We are agreed that solutions need to be logical, be informed by valid datasets, presumably backed with statistical analysis. May I suggest that this would require a far more sophisticated approach than…Muslim = terrorist! Security resources obviously have some challenges having failed in France and Belgium to catch the recent attackers.

    We are agreed it would be great if that could be achieved without the creeping loss of personal freedoms!

    And on that note, happy and safe travels!

  29. @platy Of course, I claim no inside knowledge of what is in that woman’s head, and the video serves as nothing but a Rorschach Test, and offers more insight into the mind of the viewer than the person being viewed. While you don’t seem to favor giving Catholic Priests the benefit of any doubt, you seem very willing to do so for this woman, engaging in wild speculative rationalizations of why she is emboldened to trespass and tamper with a memorial in a manner consistent with the Jihadi agenda and weltanschauung, and your willingness to acquit her for it in light of what you see as crimes of those of other religions and peoples. We both agree that objective statistical analysis can be important, but consider the possibility that your viewpoints are tainted by a lack of objectivity, which have been crowded out by your preconceived notions and prejudices.

    I too wish you safe travels!

  30. @Mak

    …”you don’t seem to favor giving Catholic Priests the benefit of any doubt..”

    Well that depends on the context.

    There is extensive data on the linkage between catholic priests and pedophilia and ongoing cover up by the church – for example, from the Royal Commission here is Australia, victim’s stories and claims and personal knowledge (friends and relatives directly affected).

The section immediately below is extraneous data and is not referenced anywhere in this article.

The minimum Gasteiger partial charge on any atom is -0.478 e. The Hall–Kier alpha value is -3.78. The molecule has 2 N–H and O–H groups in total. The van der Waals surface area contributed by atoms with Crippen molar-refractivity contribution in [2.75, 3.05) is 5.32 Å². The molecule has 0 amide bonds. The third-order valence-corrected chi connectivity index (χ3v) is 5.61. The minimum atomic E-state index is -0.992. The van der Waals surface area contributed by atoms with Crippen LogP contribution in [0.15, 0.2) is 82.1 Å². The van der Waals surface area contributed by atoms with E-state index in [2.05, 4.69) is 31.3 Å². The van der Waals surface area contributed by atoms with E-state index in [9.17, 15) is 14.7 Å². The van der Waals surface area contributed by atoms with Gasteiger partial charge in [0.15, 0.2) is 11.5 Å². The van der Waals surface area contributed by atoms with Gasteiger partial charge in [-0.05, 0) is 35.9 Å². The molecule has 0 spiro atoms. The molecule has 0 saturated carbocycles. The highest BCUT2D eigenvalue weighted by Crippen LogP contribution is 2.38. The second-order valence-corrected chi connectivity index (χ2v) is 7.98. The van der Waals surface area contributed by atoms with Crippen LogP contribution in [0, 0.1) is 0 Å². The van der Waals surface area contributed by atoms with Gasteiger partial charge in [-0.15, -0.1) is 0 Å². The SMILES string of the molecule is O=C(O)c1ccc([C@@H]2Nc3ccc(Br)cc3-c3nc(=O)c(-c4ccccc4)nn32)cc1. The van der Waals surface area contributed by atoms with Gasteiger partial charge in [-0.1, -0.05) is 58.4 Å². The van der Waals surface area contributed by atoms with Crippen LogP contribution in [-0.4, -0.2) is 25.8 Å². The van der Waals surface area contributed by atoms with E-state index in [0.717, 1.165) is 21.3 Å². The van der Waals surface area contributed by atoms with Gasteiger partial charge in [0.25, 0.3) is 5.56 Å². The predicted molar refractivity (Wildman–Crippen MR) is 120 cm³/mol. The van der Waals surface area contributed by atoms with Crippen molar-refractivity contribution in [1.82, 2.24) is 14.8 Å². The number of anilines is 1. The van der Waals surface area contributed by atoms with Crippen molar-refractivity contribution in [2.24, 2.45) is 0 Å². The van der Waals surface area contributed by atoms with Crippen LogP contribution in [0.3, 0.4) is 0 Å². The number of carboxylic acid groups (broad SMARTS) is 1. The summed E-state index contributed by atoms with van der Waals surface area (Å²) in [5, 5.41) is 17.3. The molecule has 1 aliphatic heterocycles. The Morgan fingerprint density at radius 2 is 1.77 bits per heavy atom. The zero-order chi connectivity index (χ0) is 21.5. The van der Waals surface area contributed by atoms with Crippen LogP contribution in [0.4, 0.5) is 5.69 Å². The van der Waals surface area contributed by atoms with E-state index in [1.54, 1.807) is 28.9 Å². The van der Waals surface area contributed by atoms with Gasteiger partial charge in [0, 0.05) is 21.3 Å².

Were I in a position to need to profile any priests (wasn’t this thread originally about profiling for security purposes?), for example, for the provision of a “blue card” to enable working with children – I would need to consider those data to mitigate risk of harm to children based on consideration of (1) impact and (2) likelihood. Since both impact (criminal activity, psychological suffering, suicide) and likelihood (estimates that 5- 20% catholic priests are pedophiles) are high, I would regard that the possibility that a given priest was a pedophile would need to be addressed a a priority risk. I would expect the relevant authorities to be doing just that.

    If I had children and was considering sending them to a catholic school, I would need to find a way of making sure I wasn’t exposing those children to harm.

    “…why she is emboldened to trespass and tamper with a memorial in a manner consistent with the Jihadi agenda…”

    Er, I thought we were agreed we just don’t know what was going on there. I assume your language is deliberately inflammatory (e.g. not sure how “trespass” can occur in a public place).

    In any case, I don’t think either of us are advocating inference from one event since we both agree on a statistically informed approach.

    “…your willingness to acquit her for it in light of what you see as crimes of those of other religions and peoples…”

    I’m not acquitting her of anything since neither of us know what is going on. I’m simply illustrating the point that there are many possible explanations for the video footage.

    “…your viewpoints are tainted by a lack of objectivity, which have been crowded out by your preconceived notions and prejudices…”

    Of course we have our own individual points of view. For what it’s worth, I have trained and worked as a research scientist, including analyses of behaviour, statistical modelling, mathematical models of behaviour, complex systems, etc., so I am quite comfortable with the process of evolving points of view and resolving alternate / conflicting hypotheses. My father was a journalist / news editor so I have had much exposure to debate on the subject of bias. Hopefully, this makes me more aware than some and flexible to change a point of view using an evidence-based approach.

  31. @ Mak

    “…The video shows a woman dressed in hijab picking an Israeli flag out of the memorial, ripping it up, and burying it…”

    Just for the record. The video does NOT show the woman RIPPING UP up an Israeli flag. It shows her TYING UP the flag and placing underneath another flag.

    A second video shows a bystander retrieve and untie the flag and replace it (refer Sunday Express article 25 March).

    These details have been widely misreported and sensationalised, both to the claim that flag was destroyed (it wasn’t) and that no bystanders acted (one did).